The big news for this month is the release of the ‘Strengthening Skills: Expert Review of Australia’s Vocational Education and Training System’ report following the independent review of Australia’s VET sector by the Hon. Steven Joyce.
Commencing with the premise that “vocational education and training (VET) has been one of the “key pillars of Australia’s economic success story” the comprehensive review set out to conduct a health check of the sector to determine how ready we really are to step up to the challenge of training Australians in the rapidly evolving 21st century work landscape.
“…work-based learning models will be more important in the future as technology-driven changes to the ‘way we do things’ need to be quickly transmitted across industries and around workplaces. Our fast-moving world will need flexible and applied ways of learning, so people can lay strong foundations for their careers and then build further skills and knowledge in order to participate in new and changing industries.”
While noting some great steps forward in recent years, the review outlines a number of key concerns and recommendations for further future improvement. Anecdotal and empirical evidence suggests current VET systems, processes and funding models are too complex and unwieldy to be as adaptive and flexible as will be required and there remain concerns over provider quality issues.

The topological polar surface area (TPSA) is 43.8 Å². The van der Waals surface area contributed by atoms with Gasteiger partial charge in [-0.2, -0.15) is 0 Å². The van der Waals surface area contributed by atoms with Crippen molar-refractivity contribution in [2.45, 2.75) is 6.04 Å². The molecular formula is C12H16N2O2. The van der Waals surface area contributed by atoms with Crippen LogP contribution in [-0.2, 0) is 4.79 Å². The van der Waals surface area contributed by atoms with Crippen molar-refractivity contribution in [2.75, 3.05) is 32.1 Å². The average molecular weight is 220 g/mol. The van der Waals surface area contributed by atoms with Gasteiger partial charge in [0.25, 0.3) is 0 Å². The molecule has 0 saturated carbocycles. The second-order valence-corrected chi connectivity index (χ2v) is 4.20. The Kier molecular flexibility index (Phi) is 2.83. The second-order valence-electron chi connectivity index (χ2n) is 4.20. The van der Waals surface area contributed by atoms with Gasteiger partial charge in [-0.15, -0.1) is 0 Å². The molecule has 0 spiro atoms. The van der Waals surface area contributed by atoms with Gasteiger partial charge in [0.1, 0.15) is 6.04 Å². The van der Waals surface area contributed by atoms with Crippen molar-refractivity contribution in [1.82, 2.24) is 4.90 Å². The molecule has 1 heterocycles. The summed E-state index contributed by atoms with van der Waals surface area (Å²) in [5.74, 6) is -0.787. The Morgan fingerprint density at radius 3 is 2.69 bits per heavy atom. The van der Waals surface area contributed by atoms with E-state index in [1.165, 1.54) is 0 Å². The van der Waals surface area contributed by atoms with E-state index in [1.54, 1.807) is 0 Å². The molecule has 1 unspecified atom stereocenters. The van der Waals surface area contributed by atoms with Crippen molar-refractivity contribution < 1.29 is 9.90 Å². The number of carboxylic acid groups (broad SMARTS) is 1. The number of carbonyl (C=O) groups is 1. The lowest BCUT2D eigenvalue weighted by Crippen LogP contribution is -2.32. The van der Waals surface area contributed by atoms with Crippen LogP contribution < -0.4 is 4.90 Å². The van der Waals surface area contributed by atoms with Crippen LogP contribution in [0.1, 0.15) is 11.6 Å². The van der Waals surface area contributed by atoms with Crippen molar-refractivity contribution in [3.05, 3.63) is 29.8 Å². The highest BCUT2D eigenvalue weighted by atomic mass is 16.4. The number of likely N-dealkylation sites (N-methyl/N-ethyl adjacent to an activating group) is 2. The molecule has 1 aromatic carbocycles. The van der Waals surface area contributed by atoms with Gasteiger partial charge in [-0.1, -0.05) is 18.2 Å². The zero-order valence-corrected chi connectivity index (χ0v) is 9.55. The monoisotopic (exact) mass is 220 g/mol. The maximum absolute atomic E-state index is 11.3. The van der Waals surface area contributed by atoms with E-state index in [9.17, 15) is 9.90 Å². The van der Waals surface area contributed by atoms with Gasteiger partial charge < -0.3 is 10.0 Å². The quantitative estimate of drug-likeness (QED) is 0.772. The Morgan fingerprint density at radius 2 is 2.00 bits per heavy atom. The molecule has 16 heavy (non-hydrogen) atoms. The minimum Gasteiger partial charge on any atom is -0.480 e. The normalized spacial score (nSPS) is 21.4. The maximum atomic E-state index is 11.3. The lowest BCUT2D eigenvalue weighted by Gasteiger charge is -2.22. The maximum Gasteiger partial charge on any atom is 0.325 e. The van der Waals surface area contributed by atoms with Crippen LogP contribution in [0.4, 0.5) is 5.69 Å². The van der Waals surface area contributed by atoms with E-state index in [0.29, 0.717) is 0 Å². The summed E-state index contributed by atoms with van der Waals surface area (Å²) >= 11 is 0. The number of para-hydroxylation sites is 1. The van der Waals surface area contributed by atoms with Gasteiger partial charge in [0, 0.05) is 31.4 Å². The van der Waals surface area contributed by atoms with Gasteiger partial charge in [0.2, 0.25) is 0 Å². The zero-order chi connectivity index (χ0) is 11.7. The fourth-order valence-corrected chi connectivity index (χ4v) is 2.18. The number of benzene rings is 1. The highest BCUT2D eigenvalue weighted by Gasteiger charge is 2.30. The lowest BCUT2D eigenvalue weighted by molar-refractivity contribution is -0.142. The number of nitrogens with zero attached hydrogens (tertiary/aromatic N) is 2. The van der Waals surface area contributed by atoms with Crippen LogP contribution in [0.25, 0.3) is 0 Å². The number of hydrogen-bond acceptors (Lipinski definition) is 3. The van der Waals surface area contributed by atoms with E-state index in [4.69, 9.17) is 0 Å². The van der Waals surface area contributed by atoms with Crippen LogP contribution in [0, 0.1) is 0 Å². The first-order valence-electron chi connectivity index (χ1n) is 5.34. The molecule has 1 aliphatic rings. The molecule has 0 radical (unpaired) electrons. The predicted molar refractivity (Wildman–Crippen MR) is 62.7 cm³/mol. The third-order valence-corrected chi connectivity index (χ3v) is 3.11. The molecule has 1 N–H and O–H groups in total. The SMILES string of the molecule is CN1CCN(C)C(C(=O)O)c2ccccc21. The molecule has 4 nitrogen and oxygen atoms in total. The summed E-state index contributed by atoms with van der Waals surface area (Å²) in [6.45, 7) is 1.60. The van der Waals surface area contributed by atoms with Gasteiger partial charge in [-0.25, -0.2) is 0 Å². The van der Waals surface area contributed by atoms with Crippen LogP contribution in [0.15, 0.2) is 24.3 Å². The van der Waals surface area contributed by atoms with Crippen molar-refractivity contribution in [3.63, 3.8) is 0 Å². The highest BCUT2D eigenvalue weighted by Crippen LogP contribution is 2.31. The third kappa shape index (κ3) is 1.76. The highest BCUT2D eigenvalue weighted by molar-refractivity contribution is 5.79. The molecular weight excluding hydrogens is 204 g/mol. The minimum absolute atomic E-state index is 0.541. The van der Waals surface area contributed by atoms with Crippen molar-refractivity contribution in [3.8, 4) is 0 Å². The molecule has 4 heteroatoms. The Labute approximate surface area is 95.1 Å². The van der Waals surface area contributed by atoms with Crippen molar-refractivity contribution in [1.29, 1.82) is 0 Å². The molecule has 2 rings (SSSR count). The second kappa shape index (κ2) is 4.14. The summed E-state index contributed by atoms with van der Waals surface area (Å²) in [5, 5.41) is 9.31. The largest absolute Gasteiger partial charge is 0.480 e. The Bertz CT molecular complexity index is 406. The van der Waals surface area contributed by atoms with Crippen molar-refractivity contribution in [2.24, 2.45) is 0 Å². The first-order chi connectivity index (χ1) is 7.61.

The review suggests “a significant upgrade to the architecture of the VET sector” will be needed “so it can successfully deliver the skills needed for Australia’s future”.
A six-point plan has been provided to outline a roadmap for strengthening Australia’s vocational education and training sector. It will be interesting to see what recommendations the Australian Government implements in the near future.
CEDA has also recently released a research report ‘Sustainable Budgets: underwriting Australia’s social compact’ which details priorities to deliver ongoing Federal Budget surpluses and debt reduction, highlighting key areas where spending has been too low and new investments are needed identified as Newstart and Vocational Education. More details below in our Feature Report.
International students and education in Australia has also been under scrutiny again, with an inquiry recommending additional measures for regulating international education agents and a suggestion that there is an increasing public desire for capped international student places.
Plenty of food for thought this month and anticipating a robust atmosphere in the coming weeks too! Buckle up and hopefully this heralds the dynamic thrust into the future that the sector needs.